If we really took the gospel of Jesus seriously, then they will know we are Christians by our love; if they see only hate and self-righteousness and condemnation, then they will not see or be interested in Christ.

The new members of the church family were addressed by Paul (I Corinthians 5: 7-8):

Purge out the old leaven of corruption, then you will be bread of a new baking.

Think about it:  The reason so many do not connect with the Christian faith is because so many of us fail to live it and  fail to be totally and radically transformed by it.

So we’re in the Easter season now.  It is a powerful and dramatic journey of transformatio.  As we read their story in Acts, at the beginning we find Jesus’ buddies afraid, locking themselves in an Upper Room. But as the seasons moves forward, we see them waking up to the realization that they, too, have been transformed by this Mysterium tremendum which is the goal of the Paschal Mystery for Jesus and for us. This mysterious something will transform us as well — if only we ALLOW ourselves to be transformed.  If we don’t cut it off by our cynicism.  The Easter season moves on to the fortieth day celebration — the Ascension of our Lord into heaven — Jesus leaving his disciples behind and giving them the commission to carry out what he had taught them.

When they experience his departure, gain, they are afraid.  They go back to the upper room.  Locked themselves in.   Confused.  Leaderless.  Fearful.  Mourning again the loss of the One who had taught and led them.  Thinking about going back to their fishing boats.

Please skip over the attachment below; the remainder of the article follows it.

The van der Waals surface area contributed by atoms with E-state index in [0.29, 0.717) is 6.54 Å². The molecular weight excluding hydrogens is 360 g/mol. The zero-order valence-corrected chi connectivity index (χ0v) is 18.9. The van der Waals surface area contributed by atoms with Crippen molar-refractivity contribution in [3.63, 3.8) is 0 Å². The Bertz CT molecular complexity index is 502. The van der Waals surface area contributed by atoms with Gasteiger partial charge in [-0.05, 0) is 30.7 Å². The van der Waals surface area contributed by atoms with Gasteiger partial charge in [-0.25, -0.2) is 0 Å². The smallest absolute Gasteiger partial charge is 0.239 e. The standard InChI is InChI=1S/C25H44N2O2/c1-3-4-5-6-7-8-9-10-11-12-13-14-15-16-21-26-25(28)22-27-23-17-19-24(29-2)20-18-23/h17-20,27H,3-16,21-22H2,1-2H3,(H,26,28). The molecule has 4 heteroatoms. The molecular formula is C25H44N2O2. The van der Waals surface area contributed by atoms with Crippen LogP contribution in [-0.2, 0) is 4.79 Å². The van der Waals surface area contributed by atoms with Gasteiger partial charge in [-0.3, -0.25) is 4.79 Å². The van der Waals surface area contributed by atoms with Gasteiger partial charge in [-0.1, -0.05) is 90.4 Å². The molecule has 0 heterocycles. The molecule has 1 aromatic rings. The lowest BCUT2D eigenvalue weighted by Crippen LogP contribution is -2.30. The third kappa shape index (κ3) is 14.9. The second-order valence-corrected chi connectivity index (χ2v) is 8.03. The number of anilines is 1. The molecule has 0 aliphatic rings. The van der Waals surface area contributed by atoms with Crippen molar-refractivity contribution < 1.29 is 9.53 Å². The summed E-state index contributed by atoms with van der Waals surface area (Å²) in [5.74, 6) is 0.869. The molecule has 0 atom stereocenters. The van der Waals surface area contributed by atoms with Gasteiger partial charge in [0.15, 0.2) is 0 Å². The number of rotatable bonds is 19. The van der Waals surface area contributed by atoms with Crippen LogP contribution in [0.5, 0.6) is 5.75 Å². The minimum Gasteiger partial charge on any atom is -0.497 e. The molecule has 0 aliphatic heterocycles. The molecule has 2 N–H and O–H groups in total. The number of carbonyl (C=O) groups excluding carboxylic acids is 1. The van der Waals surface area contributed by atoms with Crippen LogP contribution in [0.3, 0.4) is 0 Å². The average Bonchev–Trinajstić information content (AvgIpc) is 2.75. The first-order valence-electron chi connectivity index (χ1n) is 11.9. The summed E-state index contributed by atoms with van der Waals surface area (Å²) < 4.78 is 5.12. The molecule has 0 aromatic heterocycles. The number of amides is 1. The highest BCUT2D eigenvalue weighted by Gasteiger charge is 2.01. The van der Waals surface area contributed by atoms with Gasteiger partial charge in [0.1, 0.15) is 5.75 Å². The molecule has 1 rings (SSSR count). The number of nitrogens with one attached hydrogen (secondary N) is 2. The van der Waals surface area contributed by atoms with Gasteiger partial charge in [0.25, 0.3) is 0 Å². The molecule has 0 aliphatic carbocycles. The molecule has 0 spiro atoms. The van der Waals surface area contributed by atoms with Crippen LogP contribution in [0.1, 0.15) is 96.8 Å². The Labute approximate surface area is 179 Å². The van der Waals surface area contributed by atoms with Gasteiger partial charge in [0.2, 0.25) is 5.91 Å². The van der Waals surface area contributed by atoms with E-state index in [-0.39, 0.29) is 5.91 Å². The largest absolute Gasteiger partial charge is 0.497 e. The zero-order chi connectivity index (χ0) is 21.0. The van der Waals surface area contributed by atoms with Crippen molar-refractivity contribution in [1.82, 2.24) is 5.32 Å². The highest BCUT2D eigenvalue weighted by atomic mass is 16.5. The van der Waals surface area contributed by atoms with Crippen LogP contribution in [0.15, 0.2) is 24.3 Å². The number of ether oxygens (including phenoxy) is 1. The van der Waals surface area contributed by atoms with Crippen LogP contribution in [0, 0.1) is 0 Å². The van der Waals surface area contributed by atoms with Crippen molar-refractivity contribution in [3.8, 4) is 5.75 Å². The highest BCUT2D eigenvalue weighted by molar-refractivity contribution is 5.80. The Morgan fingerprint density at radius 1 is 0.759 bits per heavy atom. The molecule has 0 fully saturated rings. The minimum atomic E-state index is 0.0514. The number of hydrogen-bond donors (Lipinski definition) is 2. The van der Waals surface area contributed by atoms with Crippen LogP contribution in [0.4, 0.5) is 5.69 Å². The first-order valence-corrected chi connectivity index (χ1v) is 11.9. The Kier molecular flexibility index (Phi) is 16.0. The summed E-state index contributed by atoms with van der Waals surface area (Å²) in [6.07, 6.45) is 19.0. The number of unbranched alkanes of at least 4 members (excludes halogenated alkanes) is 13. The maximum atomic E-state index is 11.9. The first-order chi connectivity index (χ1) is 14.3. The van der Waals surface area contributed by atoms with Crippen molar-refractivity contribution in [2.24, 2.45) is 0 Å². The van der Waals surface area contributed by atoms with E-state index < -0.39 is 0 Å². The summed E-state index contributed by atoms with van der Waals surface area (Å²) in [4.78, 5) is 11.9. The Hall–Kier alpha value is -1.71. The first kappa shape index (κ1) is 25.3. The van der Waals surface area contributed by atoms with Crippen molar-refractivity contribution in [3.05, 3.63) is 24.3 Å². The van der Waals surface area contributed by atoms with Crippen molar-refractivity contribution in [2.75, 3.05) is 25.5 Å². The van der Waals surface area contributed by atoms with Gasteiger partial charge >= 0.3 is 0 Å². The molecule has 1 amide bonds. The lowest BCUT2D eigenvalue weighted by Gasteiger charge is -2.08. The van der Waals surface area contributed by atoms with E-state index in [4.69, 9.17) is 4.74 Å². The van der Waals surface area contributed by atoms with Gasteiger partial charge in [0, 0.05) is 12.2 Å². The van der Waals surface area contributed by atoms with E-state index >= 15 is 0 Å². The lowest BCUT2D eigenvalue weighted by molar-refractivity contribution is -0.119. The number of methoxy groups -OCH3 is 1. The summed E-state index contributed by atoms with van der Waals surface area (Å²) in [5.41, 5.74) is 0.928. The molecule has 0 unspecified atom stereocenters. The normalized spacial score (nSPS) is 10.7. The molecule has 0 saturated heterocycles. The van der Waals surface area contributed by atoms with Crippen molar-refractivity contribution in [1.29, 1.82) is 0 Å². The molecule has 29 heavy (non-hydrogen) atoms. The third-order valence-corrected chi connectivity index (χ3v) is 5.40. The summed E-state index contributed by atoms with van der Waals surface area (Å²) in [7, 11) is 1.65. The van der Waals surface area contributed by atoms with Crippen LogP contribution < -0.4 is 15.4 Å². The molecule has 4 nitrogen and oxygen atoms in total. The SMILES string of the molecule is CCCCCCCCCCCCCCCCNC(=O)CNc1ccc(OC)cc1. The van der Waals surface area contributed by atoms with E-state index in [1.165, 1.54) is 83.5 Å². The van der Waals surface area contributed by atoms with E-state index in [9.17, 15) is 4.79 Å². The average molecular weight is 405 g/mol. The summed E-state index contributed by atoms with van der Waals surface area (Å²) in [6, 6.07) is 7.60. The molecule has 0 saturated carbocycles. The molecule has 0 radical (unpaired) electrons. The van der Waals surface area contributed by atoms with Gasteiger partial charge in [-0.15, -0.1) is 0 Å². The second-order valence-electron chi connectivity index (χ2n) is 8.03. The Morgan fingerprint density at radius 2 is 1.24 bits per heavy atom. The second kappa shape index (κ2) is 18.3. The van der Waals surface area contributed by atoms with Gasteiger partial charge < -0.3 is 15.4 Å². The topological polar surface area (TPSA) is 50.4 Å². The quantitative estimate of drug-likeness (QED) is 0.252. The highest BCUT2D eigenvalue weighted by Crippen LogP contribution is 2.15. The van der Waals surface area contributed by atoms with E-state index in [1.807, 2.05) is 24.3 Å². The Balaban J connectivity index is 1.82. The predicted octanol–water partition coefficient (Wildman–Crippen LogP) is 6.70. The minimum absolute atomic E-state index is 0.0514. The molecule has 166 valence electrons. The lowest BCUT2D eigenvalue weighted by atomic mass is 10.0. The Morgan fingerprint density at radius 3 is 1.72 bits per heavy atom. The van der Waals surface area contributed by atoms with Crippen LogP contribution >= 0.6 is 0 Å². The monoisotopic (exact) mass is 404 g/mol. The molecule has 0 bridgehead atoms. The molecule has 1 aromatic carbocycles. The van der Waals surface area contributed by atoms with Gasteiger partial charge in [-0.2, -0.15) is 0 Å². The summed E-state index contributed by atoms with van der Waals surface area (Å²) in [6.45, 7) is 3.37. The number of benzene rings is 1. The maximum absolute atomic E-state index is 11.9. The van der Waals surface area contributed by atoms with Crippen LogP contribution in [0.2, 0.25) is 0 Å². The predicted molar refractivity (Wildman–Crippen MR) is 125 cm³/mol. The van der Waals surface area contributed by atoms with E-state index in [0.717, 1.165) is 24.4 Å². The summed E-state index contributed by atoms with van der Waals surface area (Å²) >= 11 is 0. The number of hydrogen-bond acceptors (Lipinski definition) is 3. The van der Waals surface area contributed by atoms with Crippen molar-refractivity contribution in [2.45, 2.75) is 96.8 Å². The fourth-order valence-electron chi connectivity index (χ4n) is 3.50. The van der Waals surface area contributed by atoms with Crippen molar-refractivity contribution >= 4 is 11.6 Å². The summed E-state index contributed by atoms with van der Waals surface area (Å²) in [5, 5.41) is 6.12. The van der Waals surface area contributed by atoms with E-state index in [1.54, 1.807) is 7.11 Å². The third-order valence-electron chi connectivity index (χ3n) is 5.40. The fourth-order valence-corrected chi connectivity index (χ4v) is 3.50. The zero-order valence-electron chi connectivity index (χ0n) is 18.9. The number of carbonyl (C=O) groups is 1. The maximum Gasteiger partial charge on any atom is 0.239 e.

And then ten days after that  a mighty wind blasts them out of their closet and they spill out into the pubic square and witness to their own transformation and proclaim to all who will listen:  You too can be transformed!

By God’s Holy Spirit who blows where it wills and delights and surprises and wakes us up to what is already taking place within us.  I am praying for a NEW  PENTECOST in our Church as there was when good Pope John opened the windows and let the bad air out and the good air in.

(By the way,  the number of days are important;  it’s simply the liturgical celebration of events that happened over time.  They are telling us that something very powerful happened to that little band that radically changed them. Remember, in the gospel of John all three parts of this mystery — resurrection, ascension and the sending of the Holy Spirit occur simultaneously.

Christianity CAN make a difference — if we live it.  If we are willing to be totally and radically committed to the teachings of Jesus in the Sermon on the Mount.  “Love your enemies.”  “Do good to those who persecute you.”

“Blessed are the poor in spirit.”  “The meek shall inherit the earth.”

And if we are willing to die for our faith.